FAQ
I am trying to write a function that reads a slice of integers, such as
"[1,5,3,2,0]", from a text file. Here is the code:

func readSlice(reader *os.File) []int {
slice := []int{}
_,err := fmt.Fscanf(reader, "[");
if (err != nil) {
panic("Slice should start with '['!")
}

var el int
for {
_,err := fmt.Fscanf(reader, "%d", &el);
if err != nil {
break;
}
slice = append(slice, el)
}
_,err = fmt.Fscanf(reader, "]");
if (err != nil) {
panic("Slice should end with ']'!")
}
return slice
}

Contrary to my expectations, when Fscanf encounters "]" instead of an
integer, it does not push "]" back (as fscanf() would have done in C), so
the program panics.
Is there an easy fix or work-around for this problem?

Thank you!
Meir

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  • Meir at Sep 6, 2012 at 11:36 am
    May be I can ask more to the point: how do I get to know what was the
    character that did not match the pattern when Fscanf() has already
    swallowed it?
    On Thursday, September 6, 2012 2:11:25 PM UTC+3, Meir wrote:


    I am trying to write a function that reads a slice of integers, such as
    "[1,5,3,2,0]", from a text file. Here is the code:

    func readSlice(reader *os.File) []int {
    slice := []int{}
    _,err := fmt.Fscanf(reader, "[");
    if (err != nil) {
    panic("Slice should start with '['!")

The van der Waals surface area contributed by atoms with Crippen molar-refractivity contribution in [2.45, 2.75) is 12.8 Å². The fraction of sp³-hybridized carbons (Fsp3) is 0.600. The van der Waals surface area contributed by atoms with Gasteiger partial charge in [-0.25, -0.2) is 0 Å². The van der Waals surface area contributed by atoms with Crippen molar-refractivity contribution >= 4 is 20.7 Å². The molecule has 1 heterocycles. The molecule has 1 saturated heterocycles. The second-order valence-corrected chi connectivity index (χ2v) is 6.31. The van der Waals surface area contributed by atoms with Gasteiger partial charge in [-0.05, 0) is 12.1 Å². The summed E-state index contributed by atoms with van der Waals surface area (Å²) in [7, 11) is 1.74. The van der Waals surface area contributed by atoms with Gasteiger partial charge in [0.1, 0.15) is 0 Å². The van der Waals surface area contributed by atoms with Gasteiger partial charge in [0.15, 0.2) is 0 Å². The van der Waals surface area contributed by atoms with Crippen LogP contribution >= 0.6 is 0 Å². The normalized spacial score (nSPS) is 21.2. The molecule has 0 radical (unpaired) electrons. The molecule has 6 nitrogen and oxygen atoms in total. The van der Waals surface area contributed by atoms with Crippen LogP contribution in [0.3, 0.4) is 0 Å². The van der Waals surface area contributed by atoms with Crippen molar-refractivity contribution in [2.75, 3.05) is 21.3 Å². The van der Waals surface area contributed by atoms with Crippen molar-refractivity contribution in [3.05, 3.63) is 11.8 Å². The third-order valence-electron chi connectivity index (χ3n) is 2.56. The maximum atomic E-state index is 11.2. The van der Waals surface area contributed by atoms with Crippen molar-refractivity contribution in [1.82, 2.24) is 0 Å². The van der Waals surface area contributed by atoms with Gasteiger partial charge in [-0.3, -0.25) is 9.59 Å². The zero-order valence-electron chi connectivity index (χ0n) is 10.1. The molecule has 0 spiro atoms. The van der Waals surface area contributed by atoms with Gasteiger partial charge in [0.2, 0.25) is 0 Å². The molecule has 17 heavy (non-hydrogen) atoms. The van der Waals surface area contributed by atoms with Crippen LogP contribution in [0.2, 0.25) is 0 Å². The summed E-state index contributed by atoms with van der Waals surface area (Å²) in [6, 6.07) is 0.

}

    var el int
    for {
    _,err := fmt.Fscanf(reader, "%d", &el);
    if err != nil {
    break;
    }
    slice = append(slice, el)
    }
    _,err = fmt.Fscanf(reader, "]");
    if (err != nil) {
    panic("Slice should end with ']'!")
    }
    return slice
    }

    Contrary to my expectations, when Fscanf encounters "]" instead of an
    integer, it does not push "]" back (as fscanf() would have done in C), so
    the program panics.
    Is there an easy fix or work-around for this problem?

    Thank you!
    Meir
  • Christoph Hack at Sep 6, 2012 at 12:06 pm

    On Thursday, September 6, 2012 1:36:02 PM UTC+2, Meir wrote:
    May be I can ask more to the point: how do I get to know what was the
    character that did not match the pattern when Fscanf() has already
    swallowed it?

    *os.File is completely unbuffered. Wrap it in a *bufio.Reader and fmt will
    thankfully use its UnreadByte() / UnreadRune() method to push back the last
    character again.
  • Roger peppe at Sep 6, 2012 at 12:32 pm
    what christoph says: http://play.golang.org/p/TTdpfmK6NE
    On 6 September 2012 13:06, Christoph Hack wrote:
    On Thursday, September 6, 2012 1:36:02 PM UTC+2, Meir wrote:

    May be I can ask more to the point: how do I get to know what was the
    character that did not match the pattern when Fscanf() has already swallowed
    it?

    *os.File is completely unbuffered. Wrap it in a *bufio.Reader and fmt will
    thankfully use its UnreadByte() / UnreadRune() method to push back the last
    character again.
  • Meir Goldenberg at Sep 6, 2012 at 2:20 pm
    Great! Thanks!
    On Thu, Sep 6, 2012 at 3:10 PM, roger peppe wrote:

    what christoph says: http://play.golang.org/p/TTdpfmK6NE
    On 6 September 2012 13:06, Christoph Hack wrote:
    On Thursday, September 6, 2012 1:36:02 PM UTC+2, Meir wrote:

    May be I can ask more to the point: how do I get to know what was the
    character that did not match the pattern when Fscanf() has already
    swallowed
    it?

    *os.File is completely unbuffered. Wrap it in a *bufio.Reader and fmt will
    thankfully use its UnreadByte() / UnreadRune() method to push back the last
    character again.

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postedSep 6, '12 at 11:11a
activeSep 6, '12 at 2:20p
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